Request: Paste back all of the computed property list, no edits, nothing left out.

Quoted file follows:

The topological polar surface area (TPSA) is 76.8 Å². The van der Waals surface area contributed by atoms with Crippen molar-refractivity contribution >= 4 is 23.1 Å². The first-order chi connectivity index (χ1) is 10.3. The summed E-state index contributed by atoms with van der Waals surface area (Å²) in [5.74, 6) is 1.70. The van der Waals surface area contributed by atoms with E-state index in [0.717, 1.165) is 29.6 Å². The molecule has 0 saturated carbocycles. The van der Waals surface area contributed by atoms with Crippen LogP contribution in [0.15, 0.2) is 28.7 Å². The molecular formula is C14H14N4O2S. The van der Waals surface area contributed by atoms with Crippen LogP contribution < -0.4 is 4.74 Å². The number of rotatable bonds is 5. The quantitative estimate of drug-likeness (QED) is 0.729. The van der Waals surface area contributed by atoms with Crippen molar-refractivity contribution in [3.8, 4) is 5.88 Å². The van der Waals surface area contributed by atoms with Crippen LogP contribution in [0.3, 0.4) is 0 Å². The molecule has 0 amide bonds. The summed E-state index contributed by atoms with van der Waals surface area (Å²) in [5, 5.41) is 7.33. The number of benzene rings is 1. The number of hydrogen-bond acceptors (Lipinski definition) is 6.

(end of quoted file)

The topological polar surface area (TPSA) is 76.8 Å². The van der Waals surface area contributed by atoms with Crippen molar-refractivity contribution >= 4 is 23.1 Å². The first-order chi connectivity index (χ1) is 10.3. The summed E-state index contributed by atoms with van der Waals surface area (Å²) in [5.74, 6) is 1.70. The van der Waals surface area contributed by atoms with E-state index in [0.717, 1.165) is 29.6 Å². The molecule has 0 saturated carbocycles. The van der Waals surface area contributed by atoms with Crippen LogP contribution in [0.15, 0.2) is 28.7 Å². The molecular formula is C14H14N4O2S. The van der Waals surface area contributed by atoms with Crippen LogP contribution < -0.4 is 4.74 Å². The number of rotatable bonds is 5. The quantitative estimate of drug-likeness (QED) is 0.729. The van der Waals surface area contributed by atoms with Crippen molar-refractivity contribution in [3.8, 4) is 5.88 Å². The van der Waals surface area contributed by atoms with Crippen LogP contribution in [0.3, 0.4) is 0 Å². The molecule has 0 amide bonds. The summed E-state index contributed by atoms with van der Waals surface area (Å²) in [5, 5.41) is 7.33. The number of benzene rings is 1. The number of hydrogen-bond acceptors (Lipinski definition) is 6.